If there’s one thing downtown suits need more than a cutthroat attitude to sustain them in the dog-eat-dog world of corporate America, it’s a quick and delicious noontime meal to sustain their hungry aspirations. And a trio of urban eateries I recently visited – Cool Blue Burrito, Bento Café and O’Naturals – allow ravenous workers an opportunity to work those canines.
Or, rather, did. Cool Blue Burrito has since shut its doors, but Bento, a neighboring noodle-and-sushi joint hidden near the loading zone of the Plaza office-condo building, still packs the upwardly mobile into its cool blue digs, many of whom gleefully join the snaking queue to the counter at high noon. Bento may not serve the best Japanese fare in town, but for the most part, it’s delicious and fairly priced. Handsomely presented torch rolls ($12.95), a special for the day, offered mouthfuls of lusciousness with scallops, conch, cuke and sriracha rolled with spicy salmon and white tuna, then garnished with tempura flakes and anointed with eel sauce. Three ample cuts of ruby-red maguro sashimi ($6) were simply served, and maki rolls of spicy red tobiko ($5) packed a series of pleasing pops thanks to a copious heaping of flying-fish roe. Bento boxes ($7.50) dish up pedestrian noodles, rice, lettuce, seasoned green beans and forgettable carrot cake along with your choice of meat – saucy Mongolian beef did the trick for me. Noodle bowls ($6.95) are delivered in timely fashion, and the varied broths, with your choice of udon or seasoned Korean noodles, are a slurp-
worthy lunchtime feast. Fans of boba ($2.75) will undoubtedly purr with content over refreshing watermelon- and honeydew-flavored teas with tapioca balls.
A couple of blocks away on Central Boulevard sits O’Naturals, a New England–based chain offering all-natural, organic fast food – sandwiches, salads, soups, flatbread pizzas and the like. But fast food sometimes lives up to its less-than-savory reputation, as was the case in the two sandwiches I sampled. The organic, unbleached, unbromated flatbread itself was good, but the fillings left me cold. On this visit, the Wild West sandwich ($7.39) was marred by scorched sections of bison meatloaf; the Wrangler ($6.89) was a humdrum combo of free-range, grass-fed roast beef with onions, tomatoes, Swiss cheese and horseradish mayo. The use of humanely raised meat is commendable, but Anthony Bourdain may have been right in his book The Nasty Bits when he said: “I like grain-fed beef. When talking about beef, I don’t want some muscular, over-exercised animal with delusions of liberty providing the steaks.”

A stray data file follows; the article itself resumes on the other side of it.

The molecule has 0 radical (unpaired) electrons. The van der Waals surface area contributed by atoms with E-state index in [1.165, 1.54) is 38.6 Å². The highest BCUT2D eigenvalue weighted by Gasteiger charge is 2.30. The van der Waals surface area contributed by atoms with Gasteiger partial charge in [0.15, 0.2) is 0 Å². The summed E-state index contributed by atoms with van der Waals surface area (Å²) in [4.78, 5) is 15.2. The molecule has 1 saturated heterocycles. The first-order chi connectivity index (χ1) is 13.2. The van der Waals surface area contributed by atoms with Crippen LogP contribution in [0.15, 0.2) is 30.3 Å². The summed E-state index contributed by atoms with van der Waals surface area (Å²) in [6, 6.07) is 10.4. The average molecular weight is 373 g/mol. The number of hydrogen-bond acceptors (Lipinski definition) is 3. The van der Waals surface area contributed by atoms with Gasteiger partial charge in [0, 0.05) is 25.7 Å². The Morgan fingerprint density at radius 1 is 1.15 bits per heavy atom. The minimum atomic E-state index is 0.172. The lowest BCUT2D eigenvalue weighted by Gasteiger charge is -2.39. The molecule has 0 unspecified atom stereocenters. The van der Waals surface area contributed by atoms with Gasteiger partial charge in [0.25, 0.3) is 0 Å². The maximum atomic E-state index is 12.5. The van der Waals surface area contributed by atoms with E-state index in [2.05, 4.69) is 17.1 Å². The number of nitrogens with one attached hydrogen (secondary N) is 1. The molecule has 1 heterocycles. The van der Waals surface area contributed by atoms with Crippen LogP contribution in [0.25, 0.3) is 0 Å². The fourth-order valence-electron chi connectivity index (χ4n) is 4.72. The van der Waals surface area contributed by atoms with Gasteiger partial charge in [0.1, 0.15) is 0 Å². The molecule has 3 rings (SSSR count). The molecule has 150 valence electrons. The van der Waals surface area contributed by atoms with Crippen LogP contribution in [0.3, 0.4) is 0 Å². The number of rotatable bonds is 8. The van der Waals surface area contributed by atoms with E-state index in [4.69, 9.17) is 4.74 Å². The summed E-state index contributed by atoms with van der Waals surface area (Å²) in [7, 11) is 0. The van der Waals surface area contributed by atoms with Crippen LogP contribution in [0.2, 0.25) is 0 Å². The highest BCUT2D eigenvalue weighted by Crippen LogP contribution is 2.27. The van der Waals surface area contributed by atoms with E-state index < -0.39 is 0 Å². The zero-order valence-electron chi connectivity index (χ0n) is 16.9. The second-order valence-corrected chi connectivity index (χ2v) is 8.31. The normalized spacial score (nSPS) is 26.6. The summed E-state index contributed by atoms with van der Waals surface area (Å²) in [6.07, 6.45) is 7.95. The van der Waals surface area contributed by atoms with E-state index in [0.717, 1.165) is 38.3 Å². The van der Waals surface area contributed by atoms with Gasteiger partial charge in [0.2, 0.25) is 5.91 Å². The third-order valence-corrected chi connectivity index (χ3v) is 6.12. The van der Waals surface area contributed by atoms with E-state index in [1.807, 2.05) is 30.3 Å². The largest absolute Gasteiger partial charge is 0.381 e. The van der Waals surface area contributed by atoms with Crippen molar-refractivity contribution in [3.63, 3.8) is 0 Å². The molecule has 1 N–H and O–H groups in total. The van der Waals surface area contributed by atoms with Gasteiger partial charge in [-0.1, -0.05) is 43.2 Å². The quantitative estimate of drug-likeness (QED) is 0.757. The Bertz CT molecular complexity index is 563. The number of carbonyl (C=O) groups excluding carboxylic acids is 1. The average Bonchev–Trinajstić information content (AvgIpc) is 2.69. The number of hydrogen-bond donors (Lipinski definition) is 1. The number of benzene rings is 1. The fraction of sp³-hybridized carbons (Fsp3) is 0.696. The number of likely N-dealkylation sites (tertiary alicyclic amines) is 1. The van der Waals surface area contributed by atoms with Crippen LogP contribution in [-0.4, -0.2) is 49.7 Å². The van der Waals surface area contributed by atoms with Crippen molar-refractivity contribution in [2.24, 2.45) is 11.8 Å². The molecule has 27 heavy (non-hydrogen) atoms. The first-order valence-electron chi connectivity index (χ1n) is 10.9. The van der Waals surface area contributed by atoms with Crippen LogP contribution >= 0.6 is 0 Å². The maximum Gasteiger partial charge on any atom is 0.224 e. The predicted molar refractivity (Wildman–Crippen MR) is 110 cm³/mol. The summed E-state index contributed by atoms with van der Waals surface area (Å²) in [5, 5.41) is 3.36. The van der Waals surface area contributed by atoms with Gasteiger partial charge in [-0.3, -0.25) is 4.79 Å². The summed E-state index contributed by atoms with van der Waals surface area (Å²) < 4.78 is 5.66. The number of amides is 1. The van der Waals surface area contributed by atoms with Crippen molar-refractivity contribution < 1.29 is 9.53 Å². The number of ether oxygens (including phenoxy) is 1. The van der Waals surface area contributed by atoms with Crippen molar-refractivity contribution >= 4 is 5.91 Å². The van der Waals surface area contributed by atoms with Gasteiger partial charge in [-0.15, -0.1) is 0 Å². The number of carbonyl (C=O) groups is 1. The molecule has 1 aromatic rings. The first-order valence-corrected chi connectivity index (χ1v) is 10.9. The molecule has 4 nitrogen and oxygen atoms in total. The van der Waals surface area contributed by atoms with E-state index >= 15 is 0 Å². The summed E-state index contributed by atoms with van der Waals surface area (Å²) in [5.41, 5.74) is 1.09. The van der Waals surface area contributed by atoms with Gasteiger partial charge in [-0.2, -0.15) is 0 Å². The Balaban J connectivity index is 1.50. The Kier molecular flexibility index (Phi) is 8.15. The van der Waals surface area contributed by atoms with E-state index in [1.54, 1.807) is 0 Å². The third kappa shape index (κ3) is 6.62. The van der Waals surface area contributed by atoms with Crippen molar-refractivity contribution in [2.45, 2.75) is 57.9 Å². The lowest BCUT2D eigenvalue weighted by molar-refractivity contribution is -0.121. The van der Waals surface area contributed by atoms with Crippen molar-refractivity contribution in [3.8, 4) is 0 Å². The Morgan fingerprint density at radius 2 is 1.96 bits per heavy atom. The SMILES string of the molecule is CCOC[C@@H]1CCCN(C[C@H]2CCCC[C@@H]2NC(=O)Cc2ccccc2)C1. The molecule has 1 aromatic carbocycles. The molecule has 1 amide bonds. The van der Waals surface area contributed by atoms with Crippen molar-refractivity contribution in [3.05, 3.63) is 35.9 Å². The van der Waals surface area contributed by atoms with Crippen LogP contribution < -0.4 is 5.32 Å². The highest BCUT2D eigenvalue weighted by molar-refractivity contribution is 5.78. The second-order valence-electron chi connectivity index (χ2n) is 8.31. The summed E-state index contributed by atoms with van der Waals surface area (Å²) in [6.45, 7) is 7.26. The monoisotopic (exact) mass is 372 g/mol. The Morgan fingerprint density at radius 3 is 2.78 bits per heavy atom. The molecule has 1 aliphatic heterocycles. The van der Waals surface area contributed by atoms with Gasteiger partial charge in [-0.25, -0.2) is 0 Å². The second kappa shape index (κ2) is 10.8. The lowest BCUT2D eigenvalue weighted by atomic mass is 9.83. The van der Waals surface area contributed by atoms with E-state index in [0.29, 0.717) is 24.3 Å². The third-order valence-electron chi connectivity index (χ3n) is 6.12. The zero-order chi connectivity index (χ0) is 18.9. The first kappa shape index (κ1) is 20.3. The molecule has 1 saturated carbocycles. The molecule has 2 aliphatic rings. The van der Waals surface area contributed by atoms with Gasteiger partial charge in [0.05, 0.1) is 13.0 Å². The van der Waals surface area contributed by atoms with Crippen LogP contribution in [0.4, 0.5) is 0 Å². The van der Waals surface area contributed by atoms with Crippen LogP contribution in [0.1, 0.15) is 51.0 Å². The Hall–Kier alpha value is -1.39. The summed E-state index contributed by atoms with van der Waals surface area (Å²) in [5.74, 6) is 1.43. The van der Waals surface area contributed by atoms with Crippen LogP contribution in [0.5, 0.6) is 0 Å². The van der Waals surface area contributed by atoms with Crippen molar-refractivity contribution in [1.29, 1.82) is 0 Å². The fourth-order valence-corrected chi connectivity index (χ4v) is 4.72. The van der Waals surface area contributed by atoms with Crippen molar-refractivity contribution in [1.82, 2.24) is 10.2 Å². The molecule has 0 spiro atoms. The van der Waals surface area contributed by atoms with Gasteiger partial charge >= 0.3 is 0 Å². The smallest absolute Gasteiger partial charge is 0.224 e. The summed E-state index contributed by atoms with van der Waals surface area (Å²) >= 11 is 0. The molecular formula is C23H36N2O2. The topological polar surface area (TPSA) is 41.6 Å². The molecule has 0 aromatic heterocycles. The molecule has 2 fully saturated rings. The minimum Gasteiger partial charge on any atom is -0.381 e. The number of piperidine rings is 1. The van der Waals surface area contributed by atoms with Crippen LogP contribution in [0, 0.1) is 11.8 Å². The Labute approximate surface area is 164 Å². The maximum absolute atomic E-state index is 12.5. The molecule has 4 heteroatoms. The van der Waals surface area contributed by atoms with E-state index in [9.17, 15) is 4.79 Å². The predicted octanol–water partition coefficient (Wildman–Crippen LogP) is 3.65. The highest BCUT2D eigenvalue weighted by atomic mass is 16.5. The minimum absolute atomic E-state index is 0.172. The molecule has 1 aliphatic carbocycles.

You may not find any fatty, grain-fed goodness here, but you will find some damn hearty tomato-vegetable soup ($3.09) with chunky, not mushy, bits of zucchini, carrots, green beans, bell peppers and corn in a piquant broth. Also good is the five-spice udon, thick noodles ($5.89) with super-crisp snow peas and zucchini barbed by a pungent mix of cinnamon, anise seed, cloves, pepper and fennel.
Those of you who frequented the Vibe Ultra Lounge will likely be shocked at how the space’s once-swank interior has transmogrified into an impersonal three-for-one urban food court that includes Häagen-Dazs and City Java. (Note: Turkish coffee here is nothing more than a glorified cappuccino with brown sugar.) But aesthetics take a back seat to a greener calling, exemplified by high-efficiency fluorescent light bulbs, energy-saving AC, wheat-chaff cabinets and nontoxic stained-concrete floors. No doubt the restaurant does its part to minimize environmental impact; I only wish the food had made a greater impact on firstname.lastname@example.org
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